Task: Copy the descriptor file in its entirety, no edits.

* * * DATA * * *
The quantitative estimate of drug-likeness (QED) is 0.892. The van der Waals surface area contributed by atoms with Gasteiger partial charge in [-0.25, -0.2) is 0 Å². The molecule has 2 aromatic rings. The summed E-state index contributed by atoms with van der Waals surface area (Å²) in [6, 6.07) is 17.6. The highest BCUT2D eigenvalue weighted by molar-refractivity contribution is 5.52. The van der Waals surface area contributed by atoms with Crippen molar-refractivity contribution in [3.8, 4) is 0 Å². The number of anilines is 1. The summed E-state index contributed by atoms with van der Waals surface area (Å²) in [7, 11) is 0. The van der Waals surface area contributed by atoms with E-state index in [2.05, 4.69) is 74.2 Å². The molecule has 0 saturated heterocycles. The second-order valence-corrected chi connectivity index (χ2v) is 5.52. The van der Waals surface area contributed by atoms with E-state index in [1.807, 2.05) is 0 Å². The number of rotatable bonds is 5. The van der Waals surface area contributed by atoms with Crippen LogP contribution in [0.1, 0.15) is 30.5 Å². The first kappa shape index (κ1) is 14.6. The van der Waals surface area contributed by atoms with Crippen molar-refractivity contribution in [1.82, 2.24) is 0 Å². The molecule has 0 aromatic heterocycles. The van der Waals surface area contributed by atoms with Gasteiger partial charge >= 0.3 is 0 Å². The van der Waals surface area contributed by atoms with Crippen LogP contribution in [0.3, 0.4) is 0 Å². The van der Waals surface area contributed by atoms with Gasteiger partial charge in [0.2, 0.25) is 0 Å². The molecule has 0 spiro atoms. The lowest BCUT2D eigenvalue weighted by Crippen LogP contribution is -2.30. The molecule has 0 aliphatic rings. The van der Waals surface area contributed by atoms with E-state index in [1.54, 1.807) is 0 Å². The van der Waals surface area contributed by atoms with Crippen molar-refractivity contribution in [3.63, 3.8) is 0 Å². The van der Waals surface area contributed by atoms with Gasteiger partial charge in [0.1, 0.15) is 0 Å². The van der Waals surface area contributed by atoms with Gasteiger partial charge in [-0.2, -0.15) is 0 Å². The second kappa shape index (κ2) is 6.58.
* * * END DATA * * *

The quantitative estimate of drug-likeness (QED) is 0.892. The van der Waals surface area contributed by atoms with Gasteiger partial charge in [-0.25, -0.2) is 0 Å². The molecule has 2 aromatic rings. The summed E-state index contributed by atoms with van der Waals surface area (Å²) in [6, 6.07) is 17.6. The highest BCUT2D eigenvalue weighted by molar-refractivity contribution is 5.52. The van der Waals surface area contributed by atoms with Crippen molar-refractivity contribution in [3.8, 4) is 0 Å². The number of anilines is 1. The summed E-state index contributed by atoms with van der Waals surface area (Å²) in [7, 11) is 0. The van der Waals surface area contributed by atoms with E-state index in [2.05, 4.69) is 74.2 Å². The molecule has 0 saturated heterocycles. The second-order valence-corrected chi connectivity index (χ2v) is 5.52. The van der Waals surface area contributed by atoms with E-state index in [1.807, 2.05) is 0 Å². The number of rotatable bonds is 5. The van der Waals surface area contributed by atoms with Crippen LogP contribution in [0.1, 0.15) is 30.5 Å². The first kappa shape index (κ1) is 14.6. The van der Waals surface area contributed by atoms with Crippen molar-refractivity contribution in [1.82, 2.24) is 0 Å². The molecule has 0 aromatic heterocycles. The van der Waals surface area contributed by atoms with Gasteiger partial charge >= 0.3 is 0 Å². The van der Waals surface area contributed by atoms with Crippen LogP contribution in [0.3, 0.4) is 0 Å². The van der Waals surface area contributed by atoms with Gasteiger partial charge in [0.2, 0.25) is 0 Å². The molecule has 0 spiro atoms. The lowest BCUT2D eigenvalue weighted by Crippen LogP contribution is -2.30. The molecule has 0 aliphatic rings. The van der Waals surface area contributed by atoms with E-state index in [1.54, 1.807) is 0 Å². The van der Waals surface area contributed by atoms with Crippen molar-refractivity contribution in [3.63, 3.8) is 0 Å². The van der Waals surface area contributed by atoms with Gasteiger partial charge in [0.1, 0.15) is 0 Å². The van der Waals surface area contributed by atoms with Gasteiger partial charge in [-0.2, -0.15) is 0 Å². The second kappa shape index (κ2) is 6.58.